Why is it so that the size of $\ce{Al^{3+}}$ is lesser than $\ce{Li+}$?

I'm a bit confused about this one as the aluminium(III) ion is composed of 10 electrons and 13 protons, while the lithium ion has only 2 electrons and 3 protons.

Electronic configuration of $\ce{Al^{3+}}$ is $\mathrm{1s^2 2s^2 2p^6}$ and that of $\ce{Li+}$ is $\mathrm{1s^2}$.

Now, it seems obvious that the size of $\ce{Al^{3+}}$ should be greater than that of $\ce{Li+}$, but it is actually the other way around. Why is this? I think that it is a kind of exception, but if anyone can explain the reason behind this, it will help me in my upcoming tests.


1 Answer 1


Now, it seems obvious that the size of Al3+ should be greater than that of Li+

No it does not. It is true that electrons repulse each other, however, they all are attracted towards the nucleus. The real 'size' of an atom or ion is a result of compromise between electron-electron repulsion and electron-nuclear attraction.

I think that it is a kind of exception

Obviously, it is not.

Why is this?

Commonly, there are three consideration, used to rationalize basic trends in atomic/ionic radii.

  • electron-electron repulsion (negative charges repulse each other)
  • electron-nucleus attraction (negative charges are attracted towards positive ones)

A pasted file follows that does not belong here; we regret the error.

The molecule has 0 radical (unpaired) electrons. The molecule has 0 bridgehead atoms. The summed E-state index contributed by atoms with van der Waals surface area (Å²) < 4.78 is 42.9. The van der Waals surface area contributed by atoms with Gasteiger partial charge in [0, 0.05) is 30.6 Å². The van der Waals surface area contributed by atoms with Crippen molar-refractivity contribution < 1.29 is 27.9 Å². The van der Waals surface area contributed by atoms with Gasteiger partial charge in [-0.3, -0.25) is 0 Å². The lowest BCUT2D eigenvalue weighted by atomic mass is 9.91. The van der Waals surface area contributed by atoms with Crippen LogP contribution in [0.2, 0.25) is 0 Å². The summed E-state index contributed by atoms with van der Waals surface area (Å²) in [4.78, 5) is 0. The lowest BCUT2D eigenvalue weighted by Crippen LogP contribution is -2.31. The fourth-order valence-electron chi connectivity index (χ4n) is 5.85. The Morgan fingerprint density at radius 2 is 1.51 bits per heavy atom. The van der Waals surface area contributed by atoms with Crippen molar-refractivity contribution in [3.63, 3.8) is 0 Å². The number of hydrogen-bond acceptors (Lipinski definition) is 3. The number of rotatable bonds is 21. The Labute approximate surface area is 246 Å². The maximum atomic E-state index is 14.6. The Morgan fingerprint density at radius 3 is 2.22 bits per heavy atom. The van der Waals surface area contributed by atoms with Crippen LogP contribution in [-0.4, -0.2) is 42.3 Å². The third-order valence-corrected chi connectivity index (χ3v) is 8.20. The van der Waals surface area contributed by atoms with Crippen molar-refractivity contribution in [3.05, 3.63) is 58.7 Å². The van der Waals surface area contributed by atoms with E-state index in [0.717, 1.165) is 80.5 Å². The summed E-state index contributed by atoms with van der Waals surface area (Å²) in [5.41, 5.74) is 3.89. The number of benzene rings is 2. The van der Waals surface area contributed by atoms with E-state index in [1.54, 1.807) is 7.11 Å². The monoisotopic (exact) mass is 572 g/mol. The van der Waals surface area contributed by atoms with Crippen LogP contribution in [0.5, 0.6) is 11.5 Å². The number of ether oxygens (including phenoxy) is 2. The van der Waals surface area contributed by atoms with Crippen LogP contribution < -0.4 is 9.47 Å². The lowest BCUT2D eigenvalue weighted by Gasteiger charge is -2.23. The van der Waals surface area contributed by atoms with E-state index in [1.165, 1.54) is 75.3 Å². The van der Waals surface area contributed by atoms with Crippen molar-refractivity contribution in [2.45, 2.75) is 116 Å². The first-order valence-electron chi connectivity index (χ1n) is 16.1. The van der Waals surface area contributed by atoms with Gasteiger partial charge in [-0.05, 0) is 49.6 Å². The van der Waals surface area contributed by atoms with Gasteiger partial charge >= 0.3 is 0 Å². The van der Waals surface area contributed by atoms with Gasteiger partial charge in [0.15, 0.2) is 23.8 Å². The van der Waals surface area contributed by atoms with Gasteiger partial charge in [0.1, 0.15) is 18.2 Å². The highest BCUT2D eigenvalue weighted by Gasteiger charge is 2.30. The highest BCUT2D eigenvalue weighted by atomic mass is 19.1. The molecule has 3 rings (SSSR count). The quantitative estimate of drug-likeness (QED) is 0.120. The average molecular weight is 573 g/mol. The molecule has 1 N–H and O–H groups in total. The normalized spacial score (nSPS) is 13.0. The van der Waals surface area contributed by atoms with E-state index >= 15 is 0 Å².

• electron shielding (electrons in shells closer to nucleus 'shield' outer electrons from some charge of the nucleus.

While electrons repulse each other, increasing nuclear charge more then compensates it; so if not for shell organisation of electrons, atoms would monotonically decrease in size toward the end of the periodic table, as it is observable in each period 1—3.

However, inner electronic shells effectively shield the outer electrons from the nucleus, so they 'see' a nucleus that is a) larger in size and b) has charge equal to nuclear charge minus number of electrons in inner shells. Given that, outer electrons 'see' a nucleus with low charge density, so outer shells progressively increase in size within the same column.

In addition to that, electrons still repulse each other, so positive ions are smaller than neutral atoms, and neutral atoms are smaller than negative ions.

Now, consider $\ce{Li+}$ and $\ce{Al^{3+}}$. For the former, 2 outer electrons feel the charge of three protons. For the latter, 8 outer electrons feel the charge of 11 protons in the nucleus. Such great charge easily beats all other factors, so the latter cation is much smaller than the former.


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